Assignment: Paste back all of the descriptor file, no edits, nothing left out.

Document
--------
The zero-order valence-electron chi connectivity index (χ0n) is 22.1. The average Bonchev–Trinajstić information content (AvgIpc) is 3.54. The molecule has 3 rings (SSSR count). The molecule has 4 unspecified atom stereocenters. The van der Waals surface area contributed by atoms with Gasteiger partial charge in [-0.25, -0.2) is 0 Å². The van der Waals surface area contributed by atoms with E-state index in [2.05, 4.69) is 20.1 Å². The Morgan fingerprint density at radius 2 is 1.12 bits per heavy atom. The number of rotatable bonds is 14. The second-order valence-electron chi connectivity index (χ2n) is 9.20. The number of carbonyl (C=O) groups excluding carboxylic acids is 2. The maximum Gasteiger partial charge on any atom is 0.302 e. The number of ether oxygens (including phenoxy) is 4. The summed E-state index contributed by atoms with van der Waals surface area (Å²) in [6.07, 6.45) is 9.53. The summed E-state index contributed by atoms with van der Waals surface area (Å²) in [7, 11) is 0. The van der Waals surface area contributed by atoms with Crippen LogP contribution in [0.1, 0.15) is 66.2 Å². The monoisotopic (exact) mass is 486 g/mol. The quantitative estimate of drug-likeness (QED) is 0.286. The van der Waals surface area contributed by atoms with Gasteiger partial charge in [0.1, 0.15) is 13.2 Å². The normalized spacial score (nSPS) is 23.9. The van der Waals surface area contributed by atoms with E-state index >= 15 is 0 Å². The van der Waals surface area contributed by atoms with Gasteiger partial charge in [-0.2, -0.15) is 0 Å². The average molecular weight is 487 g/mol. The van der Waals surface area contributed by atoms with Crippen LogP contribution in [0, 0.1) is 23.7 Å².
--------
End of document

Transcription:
The zero-order valence-electron chi connectivity index (χ0n) is 22.1. The average Bonchev–Trinajstić information content (AvgIpc) is 3.54. The molecule has 3 rings (SSSR count). The molecule has 4 unspecified atom stereocenters. The van der Waals surface area contributed by atoms with Gasteiger partial charge in [-0.25, -0.2) is 0 Å². The van der Waals surface area contributed by atoms with E-state index in [2.05, 4.69) is 20.1 Å². The Morgan fingerprint density at radius 2 is 1.12 bits per heavy atom. The number of rotatable bonds is 14. The second-order valence-electron chi connectivity index (χ2n) is 9.20. The number of carbonyl (C=O) groups excluding carboxylic acids is 2. The maximum Gasteiger partial charge on any atom is 0.302 e. The number of ether oxygens (including phenoxy) is 4. The summed E-state index contributed by atoms with van der Waals surface area (Å²) in [6.07, 6.45) is 9.53. The summed E-state index contributed by atoms with van der Waals surface area (Å²) in [7, 11) is 0. The van der Waals surface area contributed by atoms with Crippen LogP contribution in [0.1, 0.15) is 66.2 Å². The monoisotopic (exact) mass is 486 g/mol. The quantitative estimate of drug-likeness (QED) is 0.286. The van der Waals surface area contributed by atoms with Gasteiger partial charge in [0.1, 0.15) is 13.2 Å². The normalized spacial score (nSPS) is 23.9. The van der Waals surface area contributed by atoms with E-state index >= 15 is 0 Å². The van der Waals surface area contributed by atoms with Gasteiger partial charge in [-0.2, -0.15) is 0 Å². The average molecular weight is 487 g/mol. The van der Waals surface area contributed by atoms with Crippen LogP contribution in [0, 0.1) is 23.7 Å².